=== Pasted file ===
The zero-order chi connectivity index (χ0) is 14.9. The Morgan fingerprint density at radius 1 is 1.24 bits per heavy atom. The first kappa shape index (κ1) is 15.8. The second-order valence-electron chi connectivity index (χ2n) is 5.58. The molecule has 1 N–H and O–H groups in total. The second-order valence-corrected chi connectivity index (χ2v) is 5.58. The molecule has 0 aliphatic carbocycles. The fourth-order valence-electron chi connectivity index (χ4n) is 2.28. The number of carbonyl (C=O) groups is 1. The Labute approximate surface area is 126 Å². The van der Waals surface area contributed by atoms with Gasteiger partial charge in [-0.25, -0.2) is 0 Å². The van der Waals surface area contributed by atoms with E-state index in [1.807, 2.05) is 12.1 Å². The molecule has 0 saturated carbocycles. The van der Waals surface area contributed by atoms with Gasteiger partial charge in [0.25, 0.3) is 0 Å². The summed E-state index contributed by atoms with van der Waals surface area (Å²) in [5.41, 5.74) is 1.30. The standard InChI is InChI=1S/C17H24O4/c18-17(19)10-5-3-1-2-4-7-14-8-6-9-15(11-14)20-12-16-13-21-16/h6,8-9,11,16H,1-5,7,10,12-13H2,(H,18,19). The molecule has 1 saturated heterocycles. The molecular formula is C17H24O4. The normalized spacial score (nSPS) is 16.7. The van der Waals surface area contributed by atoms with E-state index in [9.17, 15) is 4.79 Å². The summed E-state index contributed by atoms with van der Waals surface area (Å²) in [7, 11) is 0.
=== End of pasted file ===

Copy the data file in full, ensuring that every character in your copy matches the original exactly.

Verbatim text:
The zero-order chi connectivity index (χ0) is 14.9. The Morgan fingerprint density at radius 1 is 1.24 bits per heavy atom. The first kappa shape index (κ1) is 15.8. The second-order valence-electron chi connectivity index (χ2n) is 5.58. The molecule has 1 N–H and O–H groups in total. The second-order valence-corrected chi connectivity index (χ2v) is 5.58. The molecule has 0 aliphatic carbocycles. The fourth-order valence-electron chi connectivity index (χ4n) is 2.28. The number of carbonyl (C=O) groups is 1. The Labute approximate surface area is 126 Å². The van der Waals surface area contributed by atoms with Gasteiger partial charge in [-0.25, -0.2) is 0 Å². The van der Waals surface area contributed by atoms with E-state index in [1.807, 2.05) is 12.1 Å². The molecule has 0 saturated carbocycles. The van der Waals surface area contributed by atoms with Gasteiger partial charge in [0.25, 0.3) is 0 Å². The summed E-state index contributed by atoms with van der Waals surface area (Å²) in [5.41, 5.74) is 1.30. The standard InChI is InChI=1S/C17H24O4/c18-17(19)10-5-3-1-2-4-7-14-8-6-9-15(11-14)20-12-16-13-21-16/h6,8-9,11,16H,1-5,7,10,12-13H2,(H,18,19). The molecule has 1 saturated heterocycles. The molecular formula is C17H24O4. The normalized spacial score (nSPS) is 16.7. The van der Waals surface area contributed by atoms with E-state index in [9.17, 15) is 4.79 Å². The summed E-state index contributed by atoms with van der Waals surface area (Å²) in [7, 11) is 0.